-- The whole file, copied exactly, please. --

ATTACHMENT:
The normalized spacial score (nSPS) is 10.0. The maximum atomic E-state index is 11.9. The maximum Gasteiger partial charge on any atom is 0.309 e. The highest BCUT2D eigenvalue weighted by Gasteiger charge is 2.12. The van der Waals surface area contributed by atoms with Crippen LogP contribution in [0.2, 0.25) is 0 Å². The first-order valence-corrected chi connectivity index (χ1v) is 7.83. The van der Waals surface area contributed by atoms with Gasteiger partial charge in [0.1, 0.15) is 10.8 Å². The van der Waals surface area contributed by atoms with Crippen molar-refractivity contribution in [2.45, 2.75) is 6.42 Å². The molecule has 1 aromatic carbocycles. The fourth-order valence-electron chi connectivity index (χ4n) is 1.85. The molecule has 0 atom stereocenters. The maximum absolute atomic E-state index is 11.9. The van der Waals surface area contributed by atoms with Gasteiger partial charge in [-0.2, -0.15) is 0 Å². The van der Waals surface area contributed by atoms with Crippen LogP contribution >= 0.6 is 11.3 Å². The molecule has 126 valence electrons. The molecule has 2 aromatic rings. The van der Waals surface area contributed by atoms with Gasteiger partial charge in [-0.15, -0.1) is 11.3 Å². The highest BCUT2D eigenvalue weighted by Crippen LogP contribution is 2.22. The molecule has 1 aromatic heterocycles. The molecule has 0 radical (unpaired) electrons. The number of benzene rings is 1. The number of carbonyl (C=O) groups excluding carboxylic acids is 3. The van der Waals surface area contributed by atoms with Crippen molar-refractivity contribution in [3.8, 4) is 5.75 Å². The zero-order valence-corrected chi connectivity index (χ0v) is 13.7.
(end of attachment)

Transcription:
The normalized spacial score (nSPS) is 10.0. The maximum atomic E-state index is 11.9. The maximum Gasteiger partial charge on any atom is 0.309 e. The highest BCUT2D eigenvalue weighted by Gasteiger charge is 2.12. The van der Waals surface area contributed by atoms with Crippen LogP contribution in [0.2, 0.25) is 0 Å². The first-order valence-corrected chi connectivity index (χ1v) is 7.83. The van der Waals surface area contributed by atoms with Gasteiger partial charge in [0.1, 0.15) is 10.8 Å². The van der Waals surface area contributed by atoms with Crippen molar-refractivity contribution in [2.45, 2.75) is 6.42 Å². The molecule has 1 aromatic carbocycles. The fourth-order valence-electron chi connectivity index (χ4n) is 1.85. The molecule has 0 atom stereocenters. The maximum absolute atomic E-state index is 11.9. The van der Waals surface area contributed by atoms with Gasteiger partial charge in [-0.2, -0.15) is 0 Å². The van der Waals surface area contributed by atoms with Crippen LogP contribution >= 0.6 is 11.3 Å². The molecule has 126 valence electrons. The molecule has 2 aromatic rings. The van der Waals surface area contributed by atoms with Gasteiger partial charge in [-0.15, -0.1) is 11.3 Å². The highest BCUT2D eigenvalue weighted by Crippen LogP contribution is 2.22. The molecule has 1 aromatic heterocycles. The molecule has 0 radical (unpaired) electrons. The number of benzene rings is 1. The number of carbonyl (C=O) groups excluding carboxylic acids is 3. The van der Waals surface area contributed by atoms with Crippen molar-refractivity contribution in [3.8, 4) is 5.75 Å². The zero-order valence-corrected chi connectivity index (χ0v) is 13.7.